Landscape Architecture Alumnus’ Blue Index Investigates Relationship Between Waterscapes and Mental Wellbeing

July 21, 2020
Alum Kevin Jeffery (MLA '19) presents findings from Blue Index research project
Older couple, one in a wheelchair, looking out onto one of Austin's waterways

As we’ve sheltered in place for months in response to the spread of COVID-19, many Austinites have looked to Austin’s greenspaces and waterways for an emotional reprieve. Well before the pandemic, landscape architecture alumnus Kevin Jeffery (MLA ’19) has been studying the effect of water on people’s emotional well-being via Blue Index – a research project he launched during his time as a student at UTSOA. 

Initially designed to study people’s emotional reactions to water, Blue Index has since evolved into a digital assessment tool and mechanism that allows municipalities to collect immediate on-site impressions of people’s experiences with different types of waterways – revealing which local waterscapes people most value and why in order to guide public investments in protecting, restoring, and increasing equitable access to these resources. The Blue Index pilot project was conducted here in Austin, Texas over an 18-month period. Kevin had planned to present his insights and results to the City of Austin’s Environmental Commission this past May, but will now wait for a safe time in the future to do so.

During the pilot period, Blue Index collected nearly 2,000 on-site impressions of people’s experiences with creeks, ponds, and wetlands across the city of Austin through network of 34 photo stations put in place along 17 different watersheds. Participants submitted photos and completed an online assessment to collect data about their emotional response and experience of the space.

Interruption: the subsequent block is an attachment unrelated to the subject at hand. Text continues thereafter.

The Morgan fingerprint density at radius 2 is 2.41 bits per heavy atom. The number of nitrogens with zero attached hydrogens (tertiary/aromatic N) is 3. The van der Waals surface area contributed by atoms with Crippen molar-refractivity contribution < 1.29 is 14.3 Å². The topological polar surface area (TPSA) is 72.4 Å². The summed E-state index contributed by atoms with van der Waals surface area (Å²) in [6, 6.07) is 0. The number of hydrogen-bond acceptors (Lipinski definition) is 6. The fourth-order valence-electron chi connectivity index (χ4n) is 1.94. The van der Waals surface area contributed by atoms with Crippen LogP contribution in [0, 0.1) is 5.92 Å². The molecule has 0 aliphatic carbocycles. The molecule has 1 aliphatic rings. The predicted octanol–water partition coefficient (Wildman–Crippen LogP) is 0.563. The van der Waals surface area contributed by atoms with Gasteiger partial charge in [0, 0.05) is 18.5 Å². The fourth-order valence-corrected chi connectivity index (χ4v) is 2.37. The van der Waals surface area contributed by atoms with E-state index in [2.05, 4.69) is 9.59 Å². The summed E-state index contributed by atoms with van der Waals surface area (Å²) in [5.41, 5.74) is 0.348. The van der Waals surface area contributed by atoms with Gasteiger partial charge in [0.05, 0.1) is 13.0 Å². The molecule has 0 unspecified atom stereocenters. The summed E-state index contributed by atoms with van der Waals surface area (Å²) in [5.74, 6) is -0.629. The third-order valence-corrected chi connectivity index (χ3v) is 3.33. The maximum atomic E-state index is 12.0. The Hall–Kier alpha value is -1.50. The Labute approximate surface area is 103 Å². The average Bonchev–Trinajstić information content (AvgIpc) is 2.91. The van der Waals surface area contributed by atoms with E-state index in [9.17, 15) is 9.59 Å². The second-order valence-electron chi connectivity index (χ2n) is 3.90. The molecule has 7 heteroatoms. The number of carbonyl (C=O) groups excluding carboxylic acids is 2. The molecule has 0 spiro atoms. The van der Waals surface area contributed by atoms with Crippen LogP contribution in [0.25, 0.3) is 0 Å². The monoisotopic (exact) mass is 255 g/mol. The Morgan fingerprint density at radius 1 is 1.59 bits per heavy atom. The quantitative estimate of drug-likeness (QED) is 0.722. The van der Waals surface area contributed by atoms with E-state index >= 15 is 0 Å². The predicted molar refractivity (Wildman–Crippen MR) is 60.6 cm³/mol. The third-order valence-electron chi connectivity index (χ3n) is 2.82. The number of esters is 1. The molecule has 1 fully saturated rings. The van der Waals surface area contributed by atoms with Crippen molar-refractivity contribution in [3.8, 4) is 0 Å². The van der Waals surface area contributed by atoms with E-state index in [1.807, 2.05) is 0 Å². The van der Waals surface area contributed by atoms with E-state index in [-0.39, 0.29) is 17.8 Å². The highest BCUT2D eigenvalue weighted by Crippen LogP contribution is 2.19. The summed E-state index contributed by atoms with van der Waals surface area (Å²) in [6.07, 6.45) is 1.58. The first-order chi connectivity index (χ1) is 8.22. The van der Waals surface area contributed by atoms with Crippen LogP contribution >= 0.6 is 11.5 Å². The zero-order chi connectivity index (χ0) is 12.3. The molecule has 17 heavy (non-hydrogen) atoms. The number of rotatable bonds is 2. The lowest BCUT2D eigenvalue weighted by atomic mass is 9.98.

From there, Kevin developed a system of delineating the waterscapes that have the most positive and negative effect on a person’s wellbeing. Four factors were singled out as the most encompassing indicators of human wellbeing related to waterscapes – Impression, Cleanliness, Relaxation and Emotion. Together, these factors create the Blue Index Score, which can be used for city planning, advocacy and water management purposes.

Moving forward, Kevin hopes the results of Blue Index will be used by the Austin Watershed Protection Department and water advocates to develop a stronger water quality narrative criteria for assessing outdoor spaces and clean water management practices. As the research grows, Kevin anticipates that a common set of design, management, and policy principles will emerge to help communities make better decisions on where to invest resources to provide equitable, widespread access to the benefits of being near water.

For more information, check out the Blue Index Executive Summary Report here.